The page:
[SoWestLep] Mexico expands monarch butterfly habitat
cherubini at mindspring.com
Sun Nov 12 09:19:31 EST 2000
Mark Walker wrote:
> I suspect that it was in response to environmentalist pressure that the
> Mexican government made this decision. This pressure was only effective
> after it secured widespread public support. To get widespread public
> support, environmentalists (to which I consider myself counted) do not
> restrict themselves to science or fact. The question is this: is it wrong
> to propagate bad science and false information to secure goals which are
> ecologically high-minded and soundly altruistic? I say YES.
What I am wondering is whether or not the 60,000 people living
in the monarch overwintering area in Mexico are even aware of how
"propagating bad science and false information to secure goals which are
ecologically high-minded and soundly altruistic" is a commonplace
phenomenon in our American scientific culture?
An example is the butterfly release controversy. NABA butterfly scientists
Jeffrey Glassberg, Paul Opler, Robert M. Pyle Robert Robbins &
James Tuttle http://www.naba.org/weddings.html claimed that released
monarchs "may not be able to orient properly" "may be unable to find the
way to their overwintering grounds" may spread diseases and parasites
to wild populations, with devastating results"
These fanciful imaginings ended up being presented
as facts by the ENCARTA Encyclopedia, "Butterflies and Moths"
-- Section VIII. Encarta states: "this practice threatens native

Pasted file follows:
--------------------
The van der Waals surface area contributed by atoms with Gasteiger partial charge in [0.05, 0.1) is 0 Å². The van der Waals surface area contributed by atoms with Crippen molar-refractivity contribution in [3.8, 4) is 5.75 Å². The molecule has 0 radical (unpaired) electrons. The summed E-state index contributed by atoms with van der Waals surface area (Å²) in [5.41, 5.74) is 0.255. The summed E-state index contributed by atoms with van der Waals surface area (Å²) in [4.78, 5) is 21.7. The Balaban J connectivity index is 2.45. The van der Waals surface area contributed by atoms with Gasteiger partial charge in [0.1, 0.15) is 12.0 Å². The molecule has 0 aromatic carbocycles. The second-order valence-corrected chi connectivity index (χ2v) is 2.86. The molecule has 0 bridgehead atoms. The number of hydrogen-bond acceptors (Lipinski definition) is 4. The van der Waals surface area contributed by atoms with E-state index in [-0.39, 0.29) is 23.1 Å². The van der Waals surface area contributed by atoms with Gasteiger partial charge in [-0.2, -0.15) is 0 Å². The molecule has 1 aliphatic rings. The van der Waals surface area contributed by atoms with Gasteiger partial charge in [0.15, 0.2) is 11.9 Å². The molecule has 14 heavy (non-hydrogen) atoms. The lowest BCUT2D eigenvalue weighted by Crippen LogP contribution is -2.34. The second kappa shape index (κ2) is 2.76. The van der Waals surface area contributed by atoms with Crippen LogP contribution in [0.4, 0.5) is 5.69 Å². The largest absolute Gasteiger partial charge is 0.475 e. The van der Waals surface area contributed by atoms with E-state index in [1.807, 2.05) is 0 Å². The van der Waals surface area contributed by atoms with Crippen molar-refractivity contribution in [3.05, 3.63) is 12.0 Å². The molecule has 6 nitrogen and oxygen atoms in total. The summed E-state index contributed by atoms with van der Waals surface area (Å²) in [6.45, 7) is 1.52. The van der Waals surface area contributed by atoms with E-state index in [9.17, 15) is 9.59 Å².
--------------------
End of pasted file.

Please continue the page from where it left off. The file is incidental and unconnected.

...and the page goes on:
populations of Monarchs" and "released Monarchs, which may have
been collected from elsewhere, can spread disease, disrupt the
gene pool of the native Monarch population, and confuse
scientific understanding of the Monarch's natural distribution."
Terry Fluke and other butterfly breeders contacted ENCARTA
Editorial Staff to point out the mistaken presentation of opinions
ENCARTA's research staff queried the U.S. Department of
Agriculture and the Animal and Plant Health Inspection Service
APHIS staff informed ENCARTA's research team that the opinions
against butterfly releases are insufficiently supported by
scientific evidence, therefore lacking in evidence to prove
releases are harmful.
After completing their research, ENCARTA's Editorial
Research Team stated that ENCARTA will no longer present
this information as fact.
Do Glassberg, Opler, Pyle, Robbins & Tuttle feel any sense
of shame or guilt that their fanciful imaginings were presented
as facts by an encyclopedia? Would they have taken the initiative
to contact and correct the misinformation in the encyclopedia if
they had discovered it for themselves?
Paul Cherubini, Placerville, California
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